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Beehler leaving WSU for Northern Ky. position

11:30:59 AM CDT - Thursday, July 19, 2007

By Amy Geiszler-Jones

“A tough act to follow” and “an outstanding dean” were how a WSU administrator and a prominent business leader described John Beehler, following the announcement that he would be leaving the helm of the W. Frank Barton School of Business.

Beehler, who has been dean of the WSU business school since fall 2000, will leave his post, effective Aug. 13 to become the associate provost of economic initiatives at Northern Kentucky University and dean of NKU’s business college.

An interim dean will be appointed in the near future and a national search will be conducted, said Gary L. Miller, WSU provost and vice president for academic affairs and research. Because of the Barton School’s close ties with the area business community, local business leaders will be consulted in the search, Miller noted.

“John Beehler brought to WSU an exciting vision of how business schools succeed in an urban environment,” said Miller. “Over the past seven years he has implemented that vision to make the Barton School one of the finest business schools in the country. We’re most appreciative of his great work. He will be a tough act to follow.”

Beehler liked to call the relationship between the Barton School and the area business community the “Barton School Connection.”

“As a college of business in an urban location, it’s important for the college to be close to the business community, which is something he worked on,” said Fran Jabara, a well-known local entrepreneur who founded WSU’s Center for Entrepreneurship. Beehler “was an outstanding dean.”

Because of Jabara’s unique position as a local businessman and a former dean of WSU’s business school, Beehler said he developed a friendship with the well-respected Jabara.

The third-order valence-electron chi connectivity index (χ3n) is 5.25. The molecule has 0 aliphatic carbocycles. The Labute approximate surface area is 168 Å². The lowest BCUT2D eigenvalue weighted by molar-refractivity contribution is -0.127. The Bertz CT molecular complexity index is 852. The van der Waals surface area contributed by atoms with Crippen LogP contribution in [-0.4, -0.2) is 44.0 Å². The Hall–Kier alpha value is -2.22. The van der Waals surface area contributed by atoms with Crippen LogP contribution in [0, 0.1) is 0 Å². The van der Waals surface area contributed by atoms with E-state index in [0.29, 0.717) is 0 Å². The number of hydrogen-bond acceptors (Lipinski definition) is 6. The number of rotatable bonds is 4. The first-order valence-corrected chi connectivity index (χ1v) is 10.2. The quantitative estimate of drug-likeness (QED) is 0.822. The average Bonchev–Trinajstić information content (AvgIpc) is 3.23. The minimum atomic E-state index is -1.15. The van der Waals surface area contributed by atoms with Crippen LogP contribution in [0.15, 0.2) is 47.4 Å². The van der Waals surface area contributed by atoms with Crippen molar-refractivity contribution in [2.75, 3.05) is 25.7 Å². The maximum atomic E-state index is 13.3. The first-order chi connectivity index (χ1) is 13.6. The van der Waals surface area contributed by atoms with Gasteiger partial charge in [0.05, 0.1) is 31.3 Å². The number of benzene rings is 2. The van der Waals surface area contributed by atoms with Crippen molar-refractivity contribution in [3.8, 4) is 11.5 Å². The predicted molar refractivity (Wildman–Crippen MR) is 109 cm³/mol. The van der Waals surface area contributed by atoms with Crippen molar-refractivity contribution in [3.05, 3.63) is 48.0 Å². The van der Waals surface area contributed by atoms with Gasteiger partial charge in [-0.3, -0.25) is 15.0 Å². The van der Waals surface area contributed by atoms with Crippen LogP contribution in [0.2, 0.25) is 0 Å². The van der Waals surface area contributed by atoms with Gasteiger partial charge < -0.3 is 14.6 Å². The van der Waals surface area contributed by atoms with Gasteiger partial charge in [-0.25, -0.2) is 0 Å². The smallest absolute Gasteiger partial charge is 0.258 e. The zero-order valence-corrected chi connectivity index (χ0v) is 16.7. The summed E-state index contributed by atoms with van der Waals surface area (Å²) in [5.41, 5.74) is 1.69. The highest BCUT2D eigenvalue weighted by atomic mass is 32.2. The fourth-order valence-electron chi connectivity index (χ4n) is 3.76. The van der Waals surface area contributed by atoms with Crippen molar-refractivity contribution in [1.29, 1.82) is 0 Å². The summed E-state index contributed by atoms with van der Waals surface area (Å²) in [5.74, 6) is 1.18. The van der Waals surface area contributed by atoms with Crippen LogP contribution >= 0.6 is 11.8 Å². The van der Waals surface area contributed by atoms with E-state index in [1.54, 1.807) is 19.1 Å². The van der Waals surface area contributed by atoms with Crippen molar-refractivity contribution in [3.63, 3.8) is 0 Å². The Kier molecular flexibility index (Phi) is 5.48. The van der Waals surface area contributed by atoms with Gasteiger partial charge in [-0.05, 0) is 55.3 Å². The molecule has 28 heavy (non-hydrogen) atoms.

“I always enjoyed meeting with him and in every instance I felt his approach to issues was sound,” Jabara said, noting that he always allowed Beehler to make contact because “I was a part of yesterday and he was a part of tomorrow.”

Finding a dean can be a challenge in today’s market, particularly for an AACSB-accredited school like WSU’s, said Neal Mero, vice president and chief advocacy officer for AACSB.

The Barton School holds dual accreditation from AACSB International for its business and accounting programs. Fewer than 600 schools hold AACSB accreditation so if WSU wants someone from another accredited school that will narrow the search pool, Mero noted. Plus, “there does appear to be a lot of openings right now for business school deans because deans seem to move on after five years of deanship,” he said.

The proliferation of business schools internationally is also increasing the competition for deans, Mero said. Schools tend to recruit deans who have proven success records, like Beehler’s.

One of the Beehler’s most significant initiatives during his tenure was helping establish the Market-Based Management Center, the first of its kind in the nation. T started last year as a joint project between the Barton School and the Market-Based Management Institute, founded by Charles Koch of Koch Industries. Koch Industries has used the market-based management philosophy to position itself as the world’s largest privately held corporation.

The Barton School also dramatically increased opportunities for its students to gain international business experience, signing a number of agreements between the school and universities abroad, including in Europe, Asia and Australia. Last summer, Beehler visited universities in China, Hong Kong and Taiwan to negotiate such agreements. He also helped increase the use of technology in Barton School classrooms.

Under Beehler’s tenure as dean, more than $15 million was gifted to the Barton School of Business through the WSU Foundation, providing funding for five new endowed positions and several new faculty positions.

Other initiatives that occurred under his leadership included the development of Barton School’s Business Week, which offers a series of sessions by local business leaders and a keynote speaker to help students prepare for their careers, and the restart of the James P. Schwartz Memorial Lecture, which has since featured the leaders of Wal-Mart and Pepsi-Co giving speeches to WSU students and the area business community.

“I would like to thank the Barton School faculty, staff, students and alumni and the business community for their efforts in our pursuit of excellence these past seven years,” Beehler said.

The Barton School is the only business school in south-central Kansas accredited by AASCB International, which is the premier accreditation agency for business schools worldwide. The accreditation ensures that the program is meeting high standards and quality.



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